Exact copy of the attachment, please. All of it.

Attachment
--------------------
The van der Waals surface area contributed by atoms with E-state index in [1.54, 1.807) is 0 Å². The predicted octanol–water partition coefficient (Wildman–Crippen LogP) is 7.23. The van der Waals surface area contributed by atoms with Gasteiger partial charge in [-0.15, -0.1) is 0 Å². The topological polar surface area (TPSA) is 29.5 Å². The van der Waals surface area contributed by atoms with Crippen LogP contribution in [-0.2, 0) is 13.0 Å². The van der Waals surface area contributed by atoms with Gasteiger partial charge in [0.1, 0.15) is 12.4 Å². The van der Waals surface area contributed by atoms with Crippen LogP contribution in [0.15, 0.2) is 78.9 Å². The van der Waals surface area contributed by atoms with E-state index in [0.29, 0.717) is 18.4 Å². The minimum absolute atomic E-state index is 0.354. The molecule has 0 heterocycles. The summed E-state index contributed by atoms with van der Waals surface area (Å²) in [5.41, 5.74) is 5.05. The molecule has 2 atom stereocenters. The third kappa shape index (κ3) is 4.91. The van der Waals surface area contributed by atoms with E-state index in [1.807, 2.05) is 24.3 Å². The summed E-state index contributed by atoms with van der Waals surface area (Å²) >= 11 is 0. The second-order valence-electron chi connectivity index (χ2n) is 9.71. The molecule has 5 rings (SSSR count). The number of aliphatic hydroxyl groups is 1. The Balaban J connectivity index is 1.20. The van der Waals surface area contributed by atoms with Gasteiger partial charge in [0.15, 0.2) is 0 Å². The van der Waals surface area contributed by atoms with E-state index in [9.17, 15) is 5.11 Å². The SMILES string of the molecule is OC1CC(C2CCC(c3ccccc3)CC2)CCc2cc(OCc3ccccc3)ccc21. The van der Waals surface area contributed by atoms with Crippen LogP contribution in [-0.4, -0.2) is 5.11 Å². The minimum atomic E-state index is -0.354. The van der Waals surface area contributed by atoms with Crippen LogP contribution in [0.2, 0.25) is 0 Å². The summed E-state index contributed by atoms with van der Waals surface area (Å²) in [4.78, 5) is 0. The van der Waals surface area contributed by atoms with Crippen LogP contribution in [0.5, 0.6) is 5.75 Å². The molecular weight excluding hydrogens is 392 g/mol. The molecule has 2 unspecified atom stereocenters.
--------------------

The van der Waals surface area contributed by atoms with E-state index in [1.54, 1.807) is 0 Å². The predicted octanol–water partition coefficient (Wildman–Crippen LogP) is 7.23. The van der Waals surface area contributed by atoms with Gasteiger partial charge in [-0.15, -0.1) is 0 Å². The topological polar surface area (TPSA) is 29.5 Å². The van der Waals surface area contributed by atoms with Crippen LogP contribution in [-0.2, 0) is 13.0 Å². The van der Waals surface area contributed by atoms with Gasteiger partial charge in [0.1, 0.15) is 12.4 Å². The van der Waals surface area contributed by atoms with Crippen LogP contribution in [0.15, 0.2) is 78.9 Å². The van der Waals surface area contributed by atoms with E-state index in [0.29, 0.717) is 18.4 Å². The minimum absolute atomic E-state index is 0.354. The molecule has 0 heterocycles. The summed E-state index contributed by atoms with van der Waals surface area (Å²) in [5.41, 5.74) is 5.05. The molecule has 2 atom stereocenters. The third kappa shape index (κ3) is 4.91. The van der Waals surface area contributed by atoms with E-state index in [1.807, 2.05) is 24.3 Å². The summed E-state index contributed by atoms with van der Waals surface area (Å²) >= 11 is 0. The second-order valence-electron chi connectivity index (χ2n) is 9.71. The molecule has 5 rings (SSSR count). The number of aliphatic hydroxyl groups is 1. The Balaban J connectivity index is 1.20. The van der Waals surface area contributed by atoms with Gasteiger partial charge in [0.15, 0.2) is 0 Å². The van der Waals surface area contributed by atoms with E-state index in [9.17, 15) is 5.11 Å². The SMILES string of the molecule is OC1CC(C2CCC(c3ccccc3)CC2)CCc2cc(OCc3ccccc3)ccc21. The van der Waals surface area contributed by atoms with Crippen LogP contribution in [-0.4, -0.2) is 5.11 Å². The minimum atomic E-state index is -0.354. The van der Waals surface area contributed by atoms with Crippen LogP contribution in [0.2, 0.25) is 0 Å². The summed E-state index contributed by atoms with van der Waals surface area (Å²) in [4.78, 5) is 0. The van der Waals surface area contributed by atoms with Crippen LogP contribution in [0.5, 0.6) is 5.75 Å². The molecular weight excluding hydrogens is 392 g/mol. The molecule has 2 unspecified atom stereocenters.